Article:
Governor still using public funds to promote herself at Iowa State Fair

More than four years after signing into law a ban on using public funds to promote the name, likeness, or voice of Iowa’s statewide elected officials in a “paid exhibit display at the Iowa state fair,” Governor Kim Reynolds continues to spend part of her office budget on an Iowa State Fair booth plastered with her name and picture.

Neither the Republican-controlled legislature nor the state board charged with enforcing the self-promotion law have taken any steps to remedy the situation.

“Self-promotion with taxpayer funds prohibited”

In the closing hours of the 2018 legislative session, the Iowa House and Senate added language to an appropriations bill that is commonly known as the self-promotion law.

Iowa Code Chapter 68A.405A prohibits “the expenditure of public moneys” under the control of statewide elected officials or state lawmakers for a “promotion bearing the written name, likeness, or voice of the statewide elected official” or state legislator in six ways, including direct mass mailings, print, broadcast, or internet advertising, and a “paid exhibit display at the Iowa state fair” or other fairgrounds.

During the summer of 2018, other statewide officials moved to alter their Iowa State Fair booths to comply with the new law’s apparent intent: preventing public funds from being used to promote their names and images.

However, the governor’s office kept using the same booth it had displayed during the 2017 state fair. At the time, staff pointed to an advisory from the Iowa Ethics and Campaign Disclosure Board, which stated, “For items that were previously purchased, there is no expenditure to be prohibited on or after July 1, 2018.”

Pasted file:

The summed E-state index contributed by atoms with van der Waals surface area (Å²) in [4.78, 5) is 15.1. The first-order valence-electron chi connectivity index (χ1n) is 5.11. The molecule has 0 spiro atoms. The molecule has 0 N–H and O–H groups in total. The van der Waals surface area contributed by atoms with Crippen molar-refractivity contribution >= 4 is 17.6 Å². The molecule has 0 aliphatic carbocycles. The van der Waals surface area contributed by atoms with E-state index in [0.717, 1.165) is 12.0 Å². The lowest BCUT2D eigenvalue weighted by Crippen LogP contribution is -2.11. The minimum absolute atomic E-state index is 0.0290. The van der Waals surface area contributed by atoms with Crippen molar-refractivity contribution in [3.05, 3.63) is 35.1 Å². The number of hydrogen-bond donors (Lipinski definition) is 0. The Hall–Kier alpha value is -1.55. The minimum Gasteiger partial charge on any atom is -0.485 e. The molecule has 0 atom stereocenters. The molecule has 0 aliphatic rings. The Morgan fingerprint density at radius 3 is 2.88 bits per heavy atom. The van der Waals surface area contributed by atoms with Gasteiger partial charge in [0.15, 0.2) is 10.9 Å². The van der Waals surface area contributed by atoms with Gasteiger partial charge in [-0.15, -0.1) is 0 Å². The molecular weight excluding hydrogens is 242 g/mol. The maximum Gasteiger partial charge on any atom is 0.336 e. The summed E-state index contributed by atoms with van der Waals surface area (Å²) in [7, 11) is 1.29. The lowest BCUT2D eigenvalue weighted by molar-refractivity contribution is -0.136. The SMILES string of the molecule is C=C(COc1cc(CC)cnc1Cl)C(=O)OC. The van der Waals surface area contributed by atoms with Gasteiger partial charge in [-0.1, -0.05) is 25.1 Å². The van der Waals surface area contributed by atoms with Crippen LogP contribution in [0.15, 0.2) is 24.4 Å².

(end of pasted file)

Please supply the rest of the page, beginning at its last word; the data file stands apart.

While the 2018 state fair was ongoing, I couldn’t confirm whether the governor’s office had prepaid $21 per square foot for rental space in the Varied Industries Building. But documents obtained later through public records requests show that the governor’s office has continued to allocate $4,200 from its annual office budget for Iowa State Fair rentals (see here and here).

Greg Hauenstein photographed this year’s booths representing statewide officials during an August 13 visit to the state fair. The governor’s office display is unchanged and features numerous pictures of her and Lieutenant Governor Adam Gregg.

In contrast, Iowa Secretary of State Paul Pate’s name and likeness are not visible on his office’s booth in the Varied Industries Building.

Likewise, the booth for the Attorney General’s office does not feature the name or image of Attorney General Tom Miller.

The same is true for the State Treasurer’s office booth. (Under the ethics board’s 2018 advisory opinion, a “paid exhibit display” at a state or county fair “does not include items distributed to fairgoers, such as brochures, literature, business cards, stickers, trinkets, clothing or prizes,” which is why Treasurer Michael Fitzgerald’s picture is allowed on brochures you can see on the countertop.)

Ethics board hasn’t addressed state fair rental costs